"The City of Firsts"; "Birthplace of the Bluegrass"; "Title Town"
|• Mayor||Mike Perros|
|• City Manager||Earl Coffey|
|• Commissioners||James Atkins|
|• Total||17.28 sq mi (44.76 km2)|
|• Land||17.18 sq mi (44.50 km2)|
|• Water||0.10 sq mi (0.26 km2)|
|Elevation||984 ft (300 m)|
|• Density||1,003.08/sq mi (387.29/km2)|
|Time zone||UTC−5 (EST)|
|• Summer (DST)||UTC−4 (EDT)|
|Area code(s)||859 Exchanges: 236,238,239,936|
|GNIS feature ID||0490584|
Danville is a home rule-class city in Boyle County, Kentucky, United States. It is the seat of its county. The population was 16,218 at the 2010 Census. Danville is the principal city of the Danville Micropolitan Statistical Area, which includes all of Boyle and Lincoln counties. In 2001, Danville received a Great American Main Street Award from the National Trust for Historic Preservation. In 2011, Money magazine placed Danville as the fourth-best place to retire in the United States. Centre College in Danville was selected to host U.S. vice-presidential debates in 2000 and 2012.
Within Kentucky, Danville is called the "City of Firsts":
Danville was part of the Great Settlement Area around Fort Harrod (present-day Harrodsburg), which was first settled in 1774. The site was originally known as Crow's Station for settler John Crow, but the town was surveyed and platted by Walker Daniel, Kentucky's first district attorney, who bought 76 acres (31 ha) near the Wilderness Road from Crow in 1783. The city was named for Daniel. The Virginia legislature officially established Danville on December 4, 1787.
Between 1784 and 1792, ten conventions were held in Danville to petition for better governance and ultimately to secure independence from Virginia. In 1786 the Danville Political Club was organized. It met each Saturday night at Grayson's Tavern to discuss the political, economic, and social concerns of the day. After a state constitution was adopted and separation was confirmed in 1792, the town ceased to be of statewide importance. Its leading citizens moved elsewhere.
Transylvania University was founded in Danville in 1783. It moved to Lexington in 1789. Centre College was founded in 1819. Danville Theological Seminary was founded in 1853; in 1901 it became part of the Louisville Presbyterian Theological Seminary. The Caldwell Institute for Young Ladies was founded in 1860. It became Caldwell Female College in 1876, Caldwell College in 1904, Kentucky College for Women in 1913, and merged into Centre College in 1926.
In November 1806, Meriwether Lewis, co-leader of the Lewis and Clark Expedition, visited Danville while traveling the Wilderness Road to Washington, D.C., to report on the expedition, which had returned from the Pacific Coast. In December 1806, William Clark visited his nephews in school in Danville before following Lewis to Washington.
The first school in Danville for African-American children was founded around 1840 by Willis Russell, an emancipated slave of Robert Craddock, a Revolutionary War veteran. Craddock deeded a log house in Danville to Russell. He moved to the town after Craddock's death and started a school for children. The house still stands on Walnut Street.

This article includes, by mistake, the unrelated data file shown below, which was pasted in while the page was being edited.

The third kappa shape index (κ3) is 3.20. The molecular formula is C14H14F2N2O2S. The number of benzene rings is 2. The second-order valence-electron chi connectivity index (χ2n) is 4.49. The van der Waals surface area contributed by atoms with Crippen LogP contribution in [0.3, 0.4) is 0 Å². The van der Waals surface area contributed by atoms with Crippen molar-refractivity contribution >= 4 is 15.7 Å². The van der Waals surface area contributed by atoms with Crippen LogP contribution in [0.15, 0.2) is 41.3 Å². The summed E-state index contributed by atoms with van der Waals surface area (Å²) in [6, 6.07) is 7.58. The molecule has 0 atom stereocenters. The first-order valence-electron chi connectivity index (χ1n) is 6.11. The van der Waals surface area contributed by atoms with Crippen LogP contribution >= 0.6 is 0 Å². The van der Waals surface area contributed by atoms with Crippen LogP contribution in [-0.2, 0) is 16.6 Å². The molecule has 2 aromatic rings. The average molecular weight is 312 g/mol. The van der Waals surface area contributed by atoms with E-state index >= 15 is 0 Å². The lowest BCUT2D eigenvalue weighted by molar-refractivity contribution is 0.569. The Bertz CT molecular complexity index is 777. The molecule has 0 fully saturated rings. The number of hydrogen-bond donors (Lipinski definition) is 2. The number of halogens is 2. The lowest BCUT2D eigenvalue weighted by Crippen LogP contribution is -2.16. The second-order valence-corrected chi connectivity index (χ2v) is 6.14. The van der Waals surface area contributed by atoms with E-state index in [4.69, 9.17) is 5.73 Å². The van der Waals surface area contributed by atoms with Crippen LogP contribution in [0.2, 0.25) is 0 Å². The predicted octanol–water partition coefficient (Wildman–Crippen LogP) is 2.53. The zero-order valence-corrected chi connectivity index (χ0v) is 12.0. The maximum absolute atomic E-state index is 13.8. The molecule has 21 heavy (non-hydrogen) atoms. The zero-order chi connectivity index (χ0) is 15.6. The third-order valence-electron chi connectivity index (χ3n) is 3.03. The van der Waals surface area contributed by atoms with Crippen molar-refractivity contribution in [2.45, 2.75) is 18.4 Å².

In 1842, Boyle County was formed from southern Mercer County and northern Lincoln County. Danville became its county seat.
In 1850, Danville and Boyle County backed construction of the Lexington and Danville Railroad. Money ran out when the railroad reached Nicholasville. John A. Roebling had already built towers for a railroad suspension bridge over the Kentucky River. (Roebling lived in Danville during the construction.) Despite the railroad not being completed to Danville, the county still owed the company $150,000. It completed payment on time in 1884.
In 1860, a fire devastated the city, destroying 64 buildings and causing more than $300,000 in damages. Boyle County's courthouse was destroyed; its replacement was completed in 1862.
After the Union Army won the Battle of Perryville in the Civil War on October 8, 1862, it appropriated many Danville buildings, including the courthouse, for use as hospitals. On October 11, a Union force drove Confederate forces from the county fairgrounds through Danville.
In May 1864, the group of 250 – mostly enslaved males but including some freedmen – marched from Danville to nearby Camp Nelson in Jessamine County, where Colonel Andrew Clark allowed them to enlist In the Union Army after some initial hesitation. Arriving with wounds inflicted upon them in route, this group was the first to enlist at this site, where 10,000 United States Colored Troops trained.
In 1775, Archibald McNeill planted Kentucky's first recorded hemp crop at Clark's Run Creek near Danville. By 1889 Boyle County was one of the ten Kentucky counties which together produced more than 90% of the US yield. It was the state's largest cash crop until 1915, when it lost its market to imported jute.
From the turn of the 20th century through the 1960s, Danville was home to a thriving African-American business sector located on and around 2nd Street on the western edge of what is now Constitution Square Historic Site. The city demolished this business sector under urban renewal in the 1970s to provide for the expansion of Constitution Square Park.
On October 5, 2000, Dick Cheney and Senator Joe Lieberman, candidates for Vice President of the United States, debated at Centre College during the 2000 presidential election. On October 11, 2012, Centre College again hosted the Vice-Presidential debate, this time between Vice President Joe Biden and Wisconsin Representative Paul Ryan.
Danville is located in eastern Boyle County at.